This is an archived article that was published on sltrib.com in 2016, and information in the article may be outdated. It is provided only for personal research purposes and may not be reprinted.
As he enters his first re-election campaign, Sen. Mike Lee has seen his approval rating stagnate at below 50 percent.
In most instances this would be a major problem, signaling weakness that would attract challengers. But so far, no Republican wants to take him on. He faces one inexperienced Democrat in Jonathan Swinton, who owns a marriage-counseling company.
"I think, in large part, it looks like Senator Lee has dodged a bullet here," said University of Utah political science professor Matthew Burbank.
A new Salt Lake Tribune/Hinckley Institute of Politics poll shows that while Lee may not face a daunting road to re-election, he's far from beloved. Overall, 45 percent of Utahns approved of his job performance and 37 percent disapproved. That left 18 percent who said they were not sure. Among just Republicans, his approval rating jumped to 65 percent, though with independents he received the support of only 38 percent.
Burbank said for a "conservative Republican senator from a conservative Republican state" to not reach at least 50 percent "is a bit of a surprise."
And yet the Tribune/Hinckley Institute numbers are roughly the same as a November poll commissioned by Morning Consult, a Washington-based news outlet, in which Lee received 46 percent.
The first-term senator also received 46 percent in the August version of the Utah Voter Poll, conducted by Brigham Young University, which tracks people identified in exit polls over numerous years.
Lee's campaign strategist Boyd Matheson brushed aside the poll numbers, saying the senator is more concerned about the economy, health care and the role of the federal government.
"He continues to believe that good principles and good policies ultimately result in good politics," said Matheson, noting that Lee is part of a bipartisan group working with President Barack Obama on criminal-justice reform.
Swinton, a first-time candidate, said he believes Lee has hit on a few areas where he can compromise because of the 2016 election.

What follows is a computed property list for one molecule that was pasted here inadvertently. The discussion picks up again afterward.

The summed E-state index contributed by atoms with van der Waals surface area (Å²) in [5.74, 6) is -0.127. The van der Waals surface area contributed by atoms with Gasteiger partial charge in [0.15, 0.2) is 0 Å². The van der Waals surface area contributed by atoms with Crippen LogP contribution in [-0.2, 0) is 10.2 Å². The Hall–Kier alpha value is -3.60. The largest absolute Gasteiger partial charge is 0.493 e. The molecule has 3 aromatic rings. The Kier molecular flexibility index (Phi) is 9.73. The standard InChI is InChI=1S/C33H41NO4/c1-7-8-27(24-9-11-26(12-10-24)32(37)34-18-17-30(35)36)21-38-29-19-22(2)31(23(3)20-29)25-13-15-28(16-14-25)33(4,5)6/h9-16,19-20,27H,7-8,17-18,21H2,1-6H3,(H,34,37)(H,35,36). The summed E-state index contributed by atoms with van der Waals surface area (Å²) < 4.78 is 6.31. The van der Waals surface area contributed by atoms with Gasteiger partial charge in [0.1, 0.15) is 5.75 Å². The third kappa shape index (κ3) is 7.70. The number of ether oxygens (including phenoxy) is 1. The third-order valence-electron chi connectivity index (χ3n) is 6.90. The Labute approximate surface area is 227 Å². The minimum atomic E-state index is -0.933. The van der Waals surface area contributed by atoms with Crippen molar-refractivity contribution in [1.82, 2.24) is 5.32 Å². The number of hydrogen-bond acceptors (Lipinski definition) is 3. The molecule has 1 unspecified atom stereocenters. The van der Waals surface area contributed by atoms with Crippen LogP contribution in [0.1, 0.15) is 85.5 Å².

"I think, generally speaking, it is more of a strategic thing than a real shift in how he is working," said Swinton, who considers Lee a divisive political figure.
He pointed to a bipartisan education bill, supported by Sen. Orrin Hatch, R-Utah, but opposed by Lee, as one example where he believes Lee is out of step with most Utahns.
Burbank suggested the state's voters most likely link Lee to the partial government shutdown of 2013, which he helped lead.
And the professor said Lee's efforts to display a more positive policy agenda or areas of compromise haven't yet reached the wider public.
Burbank remains baffled that Lee didn't face a challenge from a prominent political figure, especially when many were rumored to consider a race last year. People such as Rep. Jason Chaffetz; Josh Romney, the son of former Republican presidential candidate Mitt Romney; former Utah Republican Party Chairman Thomas Wright; and former Hinckley Institute Director Kirk Jowers all considered a challenge before declining.
Zions Bank CEO Scott Anderson commissioned a series of polls to find a challenger against Lee. When that failed, Anderson ended up endorsing the senator, as did former Gov. Jon Huntsman, moves that seemed to end any chance that a big-name Republican would enter the race.
The Tribune/Hinckley Institute poll was conducted by SurveyUSA from Jan. 6 to 13 and included 989 registered voters. It had a margin of error of 3.2 percentage points.
Mike Lee poll results